Therese Johaug: The Importance of Parents

Inge ScheveMarch 5, 2011

“Mom and dad were there. I can’t even remember what we said to each other, I was just so incredibly happy,” Therese Johaug said to Norwegian TV station NRK after her gold medal race in Holmenkollen Saturday.

Johaug, 22, comes from a farm in the small mountain village Dalsbygda in eastern Norway. She grew up playing around in the fields, and skiing was part of that free play in the snowy months. When she was younger, gymnastics was her big thing, but as she got older, she was increasingly drawn to cross-country skiing. As Johaug shines at the World Championships in Holmenkollen, there is comfort in having her parents on site during the races.

“Mom and dad, they mean so much to me, and they always have. They support me, back me up through the rough times as well as when things go well,” Johaug said to FasterSkier after her 10K classic on Monday, when she finished fourth.

“It’s really special to hear their voices along the courses here in Holmenkollen.”

Homegrown: Regional racing right on Johaug's farm field in Dalsbygda. These races typically attract 200-400 racers 9 years and older. (Photo: Inge Scheve)

Support from the start

While a lot of Johaug’s basic ski time was simply informal play on skis at home, around the house, she also started more organized training with the local ski club and entered local races. Accordingly, she needed to be taken to practice and races, help with planning, packing and logistics.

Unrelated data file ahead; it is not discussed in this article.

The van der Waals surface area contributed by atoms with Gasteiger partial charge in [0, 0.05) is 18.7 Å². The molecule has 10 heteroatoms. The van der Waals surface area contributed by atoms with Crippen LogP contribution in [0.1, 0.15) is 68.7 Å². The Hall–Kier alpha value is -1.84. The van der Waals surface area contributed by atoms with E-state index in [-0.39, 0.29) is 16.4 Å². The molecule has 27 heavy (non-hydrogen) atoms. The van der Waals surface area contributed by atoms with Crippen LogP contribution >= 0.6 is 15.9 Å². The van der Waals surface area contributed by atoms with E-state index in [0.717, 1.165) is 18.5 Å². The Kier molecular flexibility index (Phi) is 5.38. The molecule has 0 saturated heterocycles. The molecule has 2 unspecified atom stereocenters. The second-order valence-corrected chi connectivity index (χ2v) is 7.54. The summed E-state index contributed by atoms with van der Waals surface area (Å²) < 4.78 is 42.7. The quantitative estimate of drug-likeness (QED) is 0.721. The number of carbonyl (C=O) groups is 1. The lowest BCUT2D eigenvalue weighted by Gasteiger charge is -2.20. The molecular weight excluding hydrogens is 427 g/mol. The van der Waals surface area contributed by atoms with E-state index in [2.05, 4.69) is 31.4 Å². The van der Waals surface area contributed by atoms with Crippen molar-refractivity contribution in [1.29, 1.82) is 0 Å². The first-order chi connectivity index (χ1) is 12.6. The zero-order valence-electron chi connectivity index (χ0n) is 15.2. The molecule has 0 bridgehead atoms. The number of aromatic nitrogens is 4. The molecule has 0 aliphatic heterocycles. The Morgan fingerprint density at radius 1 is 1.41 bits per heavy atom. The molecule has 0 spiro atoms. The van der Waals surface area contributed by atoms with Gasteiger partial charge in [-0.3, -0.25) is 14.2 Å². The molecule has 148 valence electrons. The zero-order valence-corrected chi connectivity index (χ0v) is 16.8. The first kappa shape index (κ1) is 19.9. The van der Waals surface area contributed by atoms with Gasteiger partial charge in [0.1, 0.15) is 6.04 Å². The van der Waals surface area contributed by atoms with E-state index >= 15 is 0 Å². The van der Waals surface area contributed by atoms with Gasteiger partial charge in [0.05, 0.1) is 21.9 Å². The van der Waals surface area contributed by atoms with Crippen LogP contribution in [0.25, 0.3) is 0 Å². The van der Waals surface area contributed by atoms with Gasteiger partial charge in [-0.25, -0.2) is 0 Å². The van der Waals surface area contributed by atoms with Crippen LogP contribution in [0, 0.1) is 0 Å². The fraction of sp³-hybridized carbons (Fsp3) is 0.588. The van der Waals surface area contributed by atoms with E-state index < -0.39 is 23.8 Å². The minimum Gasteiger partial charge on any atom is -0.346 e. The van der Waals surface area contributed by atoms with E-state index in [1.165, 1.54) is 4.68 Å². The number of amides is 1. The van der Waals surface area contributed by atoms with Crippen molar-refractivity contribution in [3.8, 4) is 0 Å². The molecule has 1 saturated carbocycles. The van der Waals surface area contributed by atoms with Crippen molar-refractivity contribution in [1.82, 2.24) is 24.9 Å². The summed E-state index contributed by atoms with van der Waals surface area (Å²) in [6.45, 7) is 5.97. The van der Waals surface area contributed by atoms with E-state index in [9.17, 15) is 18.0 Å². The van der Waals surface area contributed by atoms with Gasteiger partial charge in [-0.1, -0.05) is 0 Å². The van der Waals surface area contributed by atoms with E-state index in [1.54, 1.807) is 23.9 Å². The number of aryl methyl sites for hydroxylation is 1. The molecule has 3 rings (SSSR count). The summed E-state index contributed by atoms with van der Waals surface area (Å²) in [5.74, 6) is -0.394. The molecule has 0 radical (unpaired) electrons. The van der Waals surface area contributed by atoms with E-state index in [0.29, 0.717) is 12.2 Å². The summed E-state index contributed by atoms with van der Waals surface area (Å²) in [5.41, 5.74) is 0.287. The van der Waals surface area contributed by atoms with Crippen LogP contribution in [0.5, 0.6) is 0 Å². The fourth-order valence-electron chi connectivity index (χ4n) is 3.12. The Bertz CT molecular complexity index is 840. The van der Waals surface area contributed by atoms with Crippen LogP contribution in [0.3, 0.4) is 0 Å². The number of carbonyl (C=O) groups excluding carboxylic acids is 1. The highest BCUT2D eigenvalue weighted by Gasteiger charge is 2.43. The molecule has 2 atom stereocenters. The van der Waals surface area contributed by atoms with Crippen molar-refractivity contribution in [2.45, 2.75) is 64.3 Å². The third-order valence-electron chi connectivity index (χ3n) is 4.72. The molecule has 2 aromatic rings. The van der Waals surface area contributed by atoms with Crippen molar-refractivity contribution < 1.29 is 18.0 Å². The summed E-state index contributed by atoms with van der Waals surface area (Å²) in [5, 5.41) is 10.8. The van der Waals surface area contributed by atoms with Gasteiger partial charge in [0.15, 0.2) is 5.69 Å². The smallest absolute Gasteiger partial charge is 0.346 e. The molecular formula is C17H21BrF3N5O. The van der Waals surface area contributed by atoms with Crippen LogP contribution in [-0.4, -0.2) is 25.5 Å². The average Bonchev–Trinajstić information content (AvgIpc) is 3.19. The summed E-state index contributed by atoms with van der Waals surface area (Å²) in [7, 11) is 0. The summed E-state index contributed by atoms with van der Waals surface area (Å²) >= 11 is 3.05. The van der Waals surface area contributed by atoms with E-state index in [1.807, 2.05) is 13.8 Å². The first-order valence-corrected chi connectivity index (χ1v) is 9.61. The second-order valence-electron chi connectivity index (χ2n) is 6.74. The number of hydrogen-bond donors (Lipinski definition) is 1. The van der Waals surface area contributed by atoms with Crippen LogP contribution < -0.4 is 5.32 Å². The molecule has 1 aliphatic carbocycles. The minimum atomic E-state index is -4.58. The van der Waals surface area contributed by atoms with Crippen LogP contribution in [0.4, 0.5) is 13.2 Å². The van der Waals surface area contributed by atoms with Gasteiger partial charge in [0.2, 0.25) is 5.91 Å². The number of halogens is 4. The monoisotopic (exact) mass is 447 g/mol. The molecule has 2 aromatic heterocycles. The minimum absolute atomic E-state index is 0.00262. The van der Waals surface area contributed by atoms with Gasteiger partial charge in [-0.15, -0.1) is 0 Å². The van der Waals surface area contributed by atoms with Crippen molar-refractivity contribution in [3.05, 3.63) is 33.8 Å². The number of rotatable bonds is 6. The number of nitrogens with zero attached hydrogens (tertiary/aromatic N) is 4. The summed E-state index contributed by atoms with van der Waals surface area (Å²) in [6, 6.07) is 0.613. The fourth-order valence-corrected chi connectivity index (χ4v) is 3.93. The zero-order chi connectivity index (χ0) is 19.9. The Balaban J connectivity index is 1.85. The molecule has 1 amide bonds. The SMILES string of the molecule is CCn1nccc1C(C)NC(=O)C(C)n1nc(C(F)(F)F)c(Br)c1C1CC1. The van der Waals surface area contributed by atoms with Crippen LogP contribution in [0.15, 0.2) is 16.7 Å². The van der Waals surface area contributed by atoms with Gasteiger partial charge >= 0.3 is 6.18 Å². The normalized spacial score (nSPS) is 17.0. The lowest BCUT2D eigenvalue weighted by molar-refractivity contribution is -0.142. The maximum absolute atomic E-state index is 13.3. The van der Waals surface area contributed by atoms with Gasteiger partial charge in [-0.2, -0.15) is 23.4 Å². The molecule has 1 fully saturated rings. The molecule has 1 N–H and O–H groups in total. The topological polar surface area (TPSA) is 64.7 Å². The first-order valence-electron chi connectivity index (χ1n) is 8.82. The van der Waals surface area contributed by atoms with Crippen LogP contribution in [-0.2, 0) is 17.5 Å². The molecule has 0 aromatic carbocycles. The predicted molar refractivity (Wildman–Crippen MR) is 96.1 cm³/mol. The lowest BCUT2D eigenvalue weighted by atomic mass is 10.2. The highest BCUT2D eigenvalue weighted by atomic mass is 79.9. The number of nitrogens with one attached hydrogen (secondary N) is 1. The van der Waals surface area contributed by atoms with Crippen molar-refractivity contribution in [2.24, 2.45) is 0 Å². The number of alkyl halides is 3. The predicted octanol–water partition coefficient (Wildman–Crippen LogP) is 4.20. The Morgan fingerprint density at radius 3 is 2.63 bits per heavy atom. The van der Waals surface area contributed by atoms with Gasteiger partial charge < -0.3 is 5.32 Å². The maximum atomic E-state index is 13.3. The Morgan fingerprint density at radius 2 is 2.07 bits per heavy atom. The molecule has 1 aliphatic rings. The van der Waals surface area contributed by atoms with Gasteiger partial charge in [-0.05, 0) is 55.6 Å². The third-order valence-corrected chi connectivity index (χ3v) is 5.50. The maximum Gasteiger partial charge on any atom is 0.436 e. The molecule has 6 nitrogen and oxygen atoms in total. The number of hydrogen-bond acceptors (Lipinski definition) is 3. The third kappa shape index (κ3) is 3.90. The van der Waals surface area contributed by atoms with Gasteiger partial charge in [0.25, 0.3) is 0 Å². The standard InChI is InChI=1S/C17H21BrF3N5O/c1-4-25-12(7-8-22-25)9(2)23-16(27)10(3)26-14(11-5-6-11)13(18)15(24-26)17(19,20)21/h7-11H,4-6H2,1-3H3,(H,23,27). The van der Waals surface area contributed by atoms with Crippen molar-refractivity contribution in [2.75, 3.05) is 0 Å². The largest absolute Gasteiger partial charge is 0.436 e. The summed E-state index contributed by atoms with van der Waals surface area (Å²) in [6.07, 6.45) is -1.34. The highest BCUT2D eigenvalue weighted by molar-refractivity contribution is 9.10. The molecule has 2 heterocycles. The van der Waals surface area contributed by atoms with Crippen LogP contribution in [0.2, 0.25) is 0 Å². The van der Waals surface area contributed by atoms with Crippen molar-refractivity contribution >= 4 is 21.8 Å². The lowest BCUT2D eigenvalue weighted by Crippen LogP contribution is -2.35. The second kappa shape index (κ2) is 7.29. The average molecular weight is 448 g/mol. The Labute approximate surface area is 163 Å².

Old times: Baby sister Veronika, Therese and brother Karstein at home on the farm. (Photo courtesy of Karstein Johaug)

“My dad, he has waxed a lot of skis over the years. You have to have to have supportive parents to succeed,” Johaug said.

She was the second child in a family of four. All of them were involved in skiing at some level, with Therese and younger brother Karstein being the most ambitious.

“You need parents to drive you places, to practices and races,” Johaug said.

No pressure

And while Mom and Dad Johaug always encouraged their kids, they never overstepped that fine line between support and pressure.

“They were never pushy, and they never forced me to race. They never forced me to train; it was always my decision, and always totally voluntary. They’re there for me when I need them, and if I want their advice.”

“We call each other every day. Then we talk about everything under the sun, from the weather and the wax and the courses and the skiing, to little things like what’s new at home and who’s doing what,” Johaug said.

Inge Scheve

Inge is FasterSkier's international reporter, born and bred in Norway. A cross-country ski racer and mountain runner, she also dabbles on two wheels in the offseason. If it's steep and long, she loves it. Follow her on Twitter: @IngeScheve.

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